At the movies with Natixis
Natixis Coficiné is primarily involved in financing movies, TV series and movie theaters. Here we shine the spotlight on this highly specialized business with lending of almost €1bn.
The Intouchables, Dix pour cent, Les Bracelets rouges, La Lutte des classes, Oggy and the Cockroaches, The Night Manager and Timbuktu all have one thing in common: these successful movies and series for either movie theater or television were all at least partly financed by Natixis' subsidiary Natixis Coficiné. The company has financed around 140 films and around 100 series per year over the past 20 years across most countries in Europe, making it a sector leader in both France and Europe.
CEO Didier Duverger notes "Around a third of the films selected at the Cannes film festival are usually financed by Natixis Coficiné, and we also have a strong presence at the Séries Mania festival in Lille, the MIPTV* in Cannes, the Annecy International Animated Film Festival and the Toronto festival, which is a focal point for English-speaking film".
Banking through and through
Financing movies, series and cartoons may sound like a dream job, but the business requires strong expertise and nerves of steel. "Our expertise is resolutely in banking, and our job is to advise our clients as we work using structuring and reasoning methods that we find in some of the bank's other businesses" notes Didier Duverger. So it is definitely not about patronage. Natixis Coficiné's CEO goes on "we try to only work with the very best, and also sometimes the most visionary, but they must be both talented and highly successful". Each cinema or audiovisual production work is unique, but every financing deal is highly specific too, and the 35-strong team supports each year 600 clients, to provide funding of close to €1bn.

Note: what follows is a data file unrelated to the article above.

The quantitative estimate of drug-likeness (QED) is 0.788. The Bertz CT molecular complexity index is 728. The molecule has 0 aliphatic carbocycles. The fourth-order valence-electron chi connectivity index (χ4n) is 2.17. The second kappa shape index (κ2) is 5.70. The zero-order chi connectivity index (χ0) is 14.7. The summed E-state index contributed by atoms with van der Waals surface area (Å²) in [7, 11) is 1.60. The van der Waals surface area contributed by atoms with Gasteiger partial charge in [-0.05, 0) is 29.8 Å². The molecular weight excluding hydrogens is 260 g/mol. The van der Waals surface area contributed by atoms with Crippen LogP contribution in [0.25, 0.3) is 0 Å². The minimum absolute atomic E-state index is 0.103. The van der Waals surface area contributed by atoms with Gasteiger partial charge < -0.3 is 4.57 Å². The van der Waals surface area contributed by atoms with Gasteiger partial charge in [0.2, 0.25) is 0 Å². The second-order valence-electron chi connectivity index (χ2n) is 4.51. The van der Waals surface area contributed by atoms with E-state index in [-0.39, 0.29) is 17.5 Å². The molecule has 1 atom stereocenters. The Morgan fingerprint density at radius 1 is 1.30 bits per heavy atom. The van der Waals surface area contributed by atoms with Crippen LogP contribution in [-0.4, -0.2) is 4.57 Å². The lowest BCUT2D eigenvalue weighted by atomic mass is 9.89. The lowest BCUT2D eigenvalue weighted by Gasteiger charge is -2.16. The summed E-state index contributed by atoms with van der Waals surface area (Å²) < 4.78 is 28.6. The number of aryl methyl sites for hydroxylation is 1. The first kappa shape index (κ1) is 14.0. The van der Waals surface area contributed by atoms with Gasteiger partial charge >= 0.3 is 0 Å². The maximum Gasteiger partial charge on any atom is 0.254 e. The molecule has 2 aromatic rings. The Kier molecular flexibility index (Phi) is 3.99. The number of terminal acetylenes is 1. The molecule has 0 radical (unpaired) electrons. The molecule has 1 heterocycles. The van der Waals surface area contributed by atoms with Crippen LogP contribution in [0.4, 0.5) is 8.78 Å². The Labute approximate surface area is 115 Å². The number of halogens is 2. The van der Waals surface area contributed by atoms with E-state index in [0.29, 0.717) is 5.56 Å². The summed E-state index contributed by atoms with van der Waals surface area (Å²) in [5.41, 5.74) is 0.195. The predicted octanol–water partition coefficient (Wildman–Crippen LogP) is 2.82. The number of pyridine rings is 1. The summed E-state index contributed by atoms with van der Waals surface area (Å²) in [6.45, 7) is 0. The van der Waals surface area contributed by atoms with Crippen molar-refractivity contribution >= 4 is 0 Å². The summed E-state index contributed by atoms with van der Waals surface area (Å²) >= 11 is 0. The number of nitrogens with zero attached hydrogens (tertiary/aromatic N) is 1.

Television, piracy and the internet are overshadowing the big screen
There have been many changes recently in the audiovisual landscape, with very strong gains for TV series and programs to the detriment of cinema. Movies initially accounted for 75% of loans, with television contributing only 20%, but this proportion now stands at 60/30, with the remaining 10% coming from the subsidiary's third business, financing movie theaters. Once again, this is part of Natixis Coficiné's longstanding business, which at the start of the 1930s facilitated the opening of the Grand Rex movie theater in Paris. More recently, the company financed the construction of a six-theater building in Saint-André de Cubzac in the Gironde region of France, while other theaters will be completed before the summer in Canet-en-Roussillon in the south of France, and Porto-Vecchio in Corsica.
Over the past ten years, Natixis Coficiné's business and expertise have expanded extensively on the international arena. The subsidiary has already developed a strong reputation in the US, Canada, the UK, Spain, Italy and Scandinavia, where its expertise is well renowned. It has also grown its business in Australia, where audiovisual production has long been very active.
* International market for content development and distribution